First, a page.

Political Nepotism Alive and Well in Orange County

Patrick McGreevy writes in today's LA Times about friends and family members of office-holders getting state jobs. Among them is Marisela Villar, daughter of Los Angeles Mayor Antonio Villaraigosa, who state taxpayers pay $68,000 annually to work out of a Santa Ana state office for Assembly Speaker Karen Bass, pictured together.

Villar, whose father is a former Assembly speaker, was hired by one of Villaraigosa's friends, then-Assembly Speaker Fabian Nuñez, in 2006 to arrange community meetings and handle constituents' calls in Southern California. Villar performs the same field office duties for Bass. The speaker says in the piece she inherited a staff of consultants that included Villar. "Everybody's working," Bass said. "I don't believe in make-work."

McGreevy also reports from the other side of the aisle, noting that Barry Nestande, brother of Assemblyman Brian Nestande (R-Palm Desert) and the son of former 70th District Assemblyman and Orange County Supervisor Bruce Nestande, is paid $104,000 annually as chief of staff for Sen. John Benoit (R-Palm Desert).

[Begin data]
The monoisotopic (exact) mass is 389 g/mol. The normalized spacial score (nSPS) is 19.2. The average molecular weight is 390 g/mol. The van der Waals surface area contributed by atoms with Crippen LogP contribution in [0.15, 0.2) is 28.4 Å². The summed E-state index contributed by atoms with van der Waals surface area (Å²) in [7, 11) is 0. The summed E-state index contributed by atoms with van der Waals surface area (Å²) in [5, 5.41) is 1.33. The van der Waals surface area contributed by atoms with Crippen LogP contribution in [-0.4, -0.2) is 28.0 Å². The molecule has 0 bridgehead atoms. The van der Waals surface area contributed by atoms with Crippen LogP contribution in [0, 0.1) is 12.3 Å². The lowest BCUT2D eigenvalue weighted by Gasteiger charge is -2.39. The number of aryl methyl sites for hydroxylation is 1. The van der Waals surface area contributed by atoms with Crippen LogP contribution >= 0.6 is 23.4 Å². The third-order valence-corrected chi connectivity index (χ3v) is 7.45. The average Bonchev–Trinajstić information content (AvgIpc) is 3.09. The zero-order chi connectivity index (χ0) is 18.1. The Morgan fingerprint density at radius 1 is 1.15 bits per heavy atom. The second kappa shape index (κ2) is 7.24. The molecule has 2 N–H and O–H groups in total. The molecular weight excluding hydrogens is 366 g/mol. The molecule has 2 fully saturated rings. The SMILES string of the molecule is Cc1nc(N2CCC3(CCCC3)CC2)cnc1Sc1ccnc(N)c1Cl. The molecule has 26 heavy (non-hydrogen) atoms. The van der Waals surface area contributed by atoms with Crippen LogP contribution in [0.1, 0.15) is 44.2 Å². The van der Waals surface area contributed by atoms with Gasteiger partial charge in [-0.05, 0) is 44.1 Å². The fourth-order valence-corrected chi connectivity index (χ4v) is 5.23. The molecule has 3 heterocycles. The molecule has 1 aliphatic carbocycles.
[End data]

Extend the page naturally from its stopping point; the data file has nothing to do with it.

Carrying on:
Brian Nestande, who used to be the chief of staff to Palm Springs-area Republican Members of Congress Sonny Bono and Mary Bono, was elected to the Assembly seat Benoit left to run for state Senate. Last I heard, Papa Bruce was lobbying on behalf of Orange County.

There is apparently nothing illegal about the well-connected getting these taxpayer-supported jobs, according to the Times story.

Lawmakers have broad powers to hire whomever they wish, and those they employ need not go through the Civil Service exam process that requires applicants to compete for jobs on merit. Some are paid as consultants, with vague responsibilities or assignments. Others have titles that bear little relationship to what they actually do.

At least a dozen political allies, relatives and friends of legislators, including political candidates in need of a salaried landing or launch pad between elections, were on the legislative roster last year at a cost of $754,000.

These plum positions do not pass the smell test, however. Tracy Westen, chief executive of the Center for Governmental Studies in Los Angeles, tells McGreevy, "It looks like nepotism. It's the kind of thing the public doesn't like: people using their power and influence to provide cushy jobs to friends and family."


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